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Brown pelicans as anchovy stock indicators and their relationships to commercial fishing
Anderson, D.W.; Gress, F.; Mais, K.F.; Kelly, P.R. (1980). Brown pelicans as anchovy stock indicators and their relationships to commercial fishing. Rep. - Calif. Coop. Ocean. Fish. Invest. XXI: 54-61
In: Reports. California Cooperative Oceanic Fisheries Investigations. Scripps Institution of Oceanography: La Jolla, Calif.. ISSN 0575-3317, more
Peer reviewed article  

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Keyword
    Marine

Authors  Top 
  • Anderson, D.W.
  • Gress, F.
  • Mais, K.F.
  • Kelly, P.R.

Abstract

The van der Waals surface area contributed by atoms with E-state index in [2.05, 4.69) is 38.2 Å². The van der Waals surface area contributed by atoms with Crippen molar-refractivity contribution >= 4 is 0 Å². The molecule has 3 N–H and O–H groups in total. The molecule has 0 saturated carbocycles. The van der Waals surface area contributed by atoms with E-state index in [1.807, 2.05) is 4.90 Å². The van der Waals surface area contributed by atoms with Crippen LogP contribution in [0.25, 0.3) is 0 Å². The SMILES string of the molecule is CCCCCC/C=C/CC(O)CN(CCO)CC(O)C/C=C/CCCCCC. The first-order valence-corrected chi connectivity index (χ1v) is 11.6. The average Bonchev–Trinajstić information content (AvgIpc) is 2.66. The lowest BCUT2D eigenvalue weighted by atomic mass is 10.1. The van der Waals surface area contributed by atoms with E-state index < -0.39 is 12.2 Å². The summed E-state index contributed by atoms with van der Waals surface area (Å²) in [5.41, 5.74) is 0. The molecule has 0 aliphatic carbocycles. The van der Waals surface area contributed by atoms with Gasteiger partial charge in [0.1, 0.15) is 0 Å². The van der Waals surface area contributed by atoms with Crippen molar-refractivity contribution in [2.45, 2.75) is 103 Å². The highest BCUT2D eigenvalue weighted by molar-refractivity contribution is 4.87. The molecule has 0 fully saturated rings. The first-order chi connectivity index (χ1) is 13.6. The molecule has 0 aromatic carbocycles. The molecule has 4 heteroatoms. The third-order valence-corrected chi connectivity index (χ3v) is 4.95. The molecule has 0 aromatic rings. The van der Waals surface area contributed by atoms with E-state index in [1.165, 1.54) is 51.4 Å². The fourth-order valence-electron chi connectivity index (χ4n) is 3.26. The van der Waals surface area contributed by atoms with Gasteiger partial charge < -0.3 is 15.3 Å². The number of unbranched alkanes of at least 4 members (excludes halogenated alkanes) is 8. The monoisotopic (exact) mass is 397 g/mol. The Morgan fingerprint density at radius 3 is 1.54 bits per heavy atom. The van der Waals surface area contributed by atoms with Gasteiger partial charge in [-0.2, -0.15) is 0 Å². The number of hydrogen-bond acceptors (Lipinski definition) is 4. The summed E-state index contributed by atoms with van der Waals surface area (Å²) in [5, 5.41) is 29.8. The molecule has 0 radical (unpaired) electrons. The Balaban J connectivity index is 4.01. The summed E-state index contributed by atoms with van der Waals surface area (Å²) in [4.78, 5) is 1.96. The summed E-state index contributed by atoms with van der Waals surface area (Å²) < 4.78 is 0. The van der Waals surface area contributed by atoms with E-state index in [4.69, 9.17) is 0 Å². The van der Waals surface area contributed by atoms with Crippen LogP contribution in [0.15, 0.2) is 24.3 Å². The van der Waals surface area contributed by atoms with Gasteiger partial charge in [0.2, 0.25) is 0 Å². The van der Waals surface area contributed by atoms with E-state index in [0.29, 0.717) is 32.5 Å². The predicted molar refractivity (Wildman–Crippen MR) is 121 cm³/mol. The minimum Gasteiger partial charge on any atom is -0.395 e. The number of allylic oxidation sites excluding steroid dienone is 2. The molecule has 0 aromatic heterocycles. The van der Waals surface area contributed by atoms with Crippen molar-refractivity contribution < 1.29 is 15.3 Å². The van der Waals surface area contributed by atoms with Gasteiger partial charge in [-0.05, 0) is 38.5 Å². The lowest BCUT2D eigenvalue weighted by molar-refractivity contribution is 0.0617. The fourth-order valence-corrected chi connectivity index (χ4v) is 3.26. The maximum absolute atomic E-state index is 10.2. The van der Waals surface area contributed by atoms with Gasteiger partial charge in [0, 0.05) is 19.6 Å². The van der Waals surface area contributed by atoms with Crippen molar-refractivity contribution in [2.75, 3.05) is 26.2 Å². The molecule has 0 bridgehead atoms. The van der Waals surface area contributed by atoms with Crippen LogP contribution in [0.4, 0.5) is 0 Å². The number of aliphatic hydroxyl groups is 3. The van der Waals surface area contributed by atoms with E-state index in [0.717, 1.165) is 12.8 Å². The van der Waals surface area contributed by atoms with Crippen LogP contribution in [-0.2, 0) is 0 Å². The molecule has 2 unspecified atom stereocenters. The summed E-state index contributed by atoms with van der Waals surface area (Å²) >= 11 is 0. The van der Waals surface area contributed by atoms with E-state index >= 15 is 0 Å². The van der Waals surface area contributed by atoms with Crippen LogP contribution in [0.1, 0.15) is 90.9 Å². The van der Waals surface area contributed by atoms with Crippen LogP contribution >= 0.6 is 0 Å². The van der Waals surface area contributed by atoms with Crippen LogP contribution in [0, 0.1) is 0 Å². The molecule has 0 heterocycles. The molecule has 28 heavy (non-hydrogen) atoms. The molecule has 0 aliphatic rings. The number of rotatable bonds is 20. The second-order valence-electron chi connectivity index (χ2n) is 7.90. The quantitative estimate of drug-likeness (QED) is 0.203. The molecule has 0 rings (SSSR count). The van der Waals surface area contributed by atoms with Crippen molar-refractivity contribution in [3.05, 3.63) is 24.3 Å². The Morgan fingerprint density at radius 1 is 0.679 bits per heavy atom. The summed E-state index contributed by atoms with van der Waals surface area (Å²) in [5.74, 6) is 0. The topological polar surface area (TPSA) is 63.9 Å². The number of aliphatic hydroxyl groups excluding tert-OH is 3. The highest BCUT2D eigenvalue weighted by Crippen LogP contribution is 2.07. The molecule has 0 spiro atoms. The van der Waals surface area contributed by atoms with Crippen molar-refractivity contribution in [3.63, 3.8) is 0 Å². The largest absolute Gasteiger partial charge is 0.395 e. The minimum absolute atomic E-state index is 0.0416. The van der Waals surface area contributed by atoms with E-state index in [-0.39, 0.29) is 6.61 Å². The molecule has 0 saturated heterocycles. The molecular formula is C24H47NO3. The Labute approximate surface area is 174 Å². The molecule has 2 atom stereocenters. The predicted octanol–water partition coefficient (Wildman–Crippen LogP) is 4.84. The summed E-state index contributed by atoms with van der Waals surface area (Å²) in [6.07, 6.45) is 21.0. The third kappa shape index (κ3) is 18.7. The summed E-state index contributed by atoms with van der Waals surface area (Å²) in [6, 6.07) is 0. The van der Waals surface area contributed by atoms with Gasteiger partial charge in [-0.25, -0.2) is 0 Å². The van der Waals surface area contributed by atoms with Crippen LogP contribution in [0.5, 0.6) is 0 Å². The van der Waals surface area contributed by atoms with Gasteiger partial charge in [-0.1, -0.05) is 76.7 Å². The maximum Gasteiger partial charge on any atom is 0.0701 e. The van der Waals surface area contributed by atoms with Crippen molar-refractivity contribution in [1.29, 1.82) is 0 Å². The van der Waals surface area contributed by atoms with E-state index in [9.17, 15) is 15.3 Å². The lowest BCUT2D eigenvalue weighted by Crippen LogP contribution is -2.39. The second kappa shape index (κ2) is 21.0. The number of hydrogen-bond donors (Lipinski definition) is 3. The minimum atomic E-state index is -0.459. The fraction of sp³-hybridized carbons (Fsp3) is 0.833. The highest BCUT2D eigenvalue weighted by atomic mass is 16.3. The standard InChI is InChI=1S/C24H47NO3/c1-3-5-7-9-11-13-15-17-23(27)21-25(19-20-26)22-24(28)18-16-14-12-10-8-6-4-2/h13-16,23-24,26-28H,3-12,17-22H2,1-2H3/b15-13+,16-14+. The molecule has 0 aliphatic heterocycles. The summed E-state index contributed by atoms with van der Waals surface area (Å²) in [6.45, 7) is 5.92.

Seabirds as offshore wildlife resources have largely been unstudied by wildlife managers until recently. Brown pelicans (Pelecanus occidentalis californicus) in Southern California Bight (SCB) have received special attention in the past under the Endangered Species Act of 1973 (ESA), Special consideration is given to species with endangered status in commercial fishery management plans mandated by the Fisheries Conservation and Management Act of 1976, but such plans also attempt to deal positively with all species of seabirds and marine wildlife as society's values change more positively toward such offshore wildlife resources. Brown pelican breeding status is heavily dependent on abundance and/or availability of anchovies during the prebreeding and breeding periods. This is likely due to the dominance of northern anchovy (Engraulis mordax) biomass in surface schooling fishery stocks in the SCB. The predator-prey relationship that involves brown pelicans and anchovies in the SCB is a tenuous one due to 1) the strong dependence almost solely on anchovies evidenced over the last nine years of study and 2) potential increases of commercial harvest of anchovies since 1979 under some options of the Anchovy Management Plan provided by the Pacific Fishery Management Council. There are also two elements of this interaction that complicate straightforward management of pelicans: a) implementation of a liberal harvest option under the Anchovy Management Plan rather than a more conservative one and b) increasing anchovy harvests in Mexico. Unless anchovies are replaced by another prey, breeding pelicans may ultimately require a larger forage reserve of anchovies, offshore refuges (critical habitat under the ESA), and possibly more conservative quotas in the anchovy reduction fishery. A management plan for brown pelicans and other seabirds in the SCB has not yet been developed by the appropriate agencies. Past anchovy harvests (pre-1979) probably did not detectably disrupt the pelican/anchovy relationship, although at the higher observed levels of pelican reproduction (coincident with higher levels of anchovy biomass and catch), pelican reproductive rate was not maximal. This is more likely because pollution may still be chronically affecting pelican reproduction. Anchovy harvests under an optimum yield scheme will be monitored closely for possible effects on pelican reproduction. Although more detailed studies are needed, we provide some initial suggestions based on brown pelican requirements.

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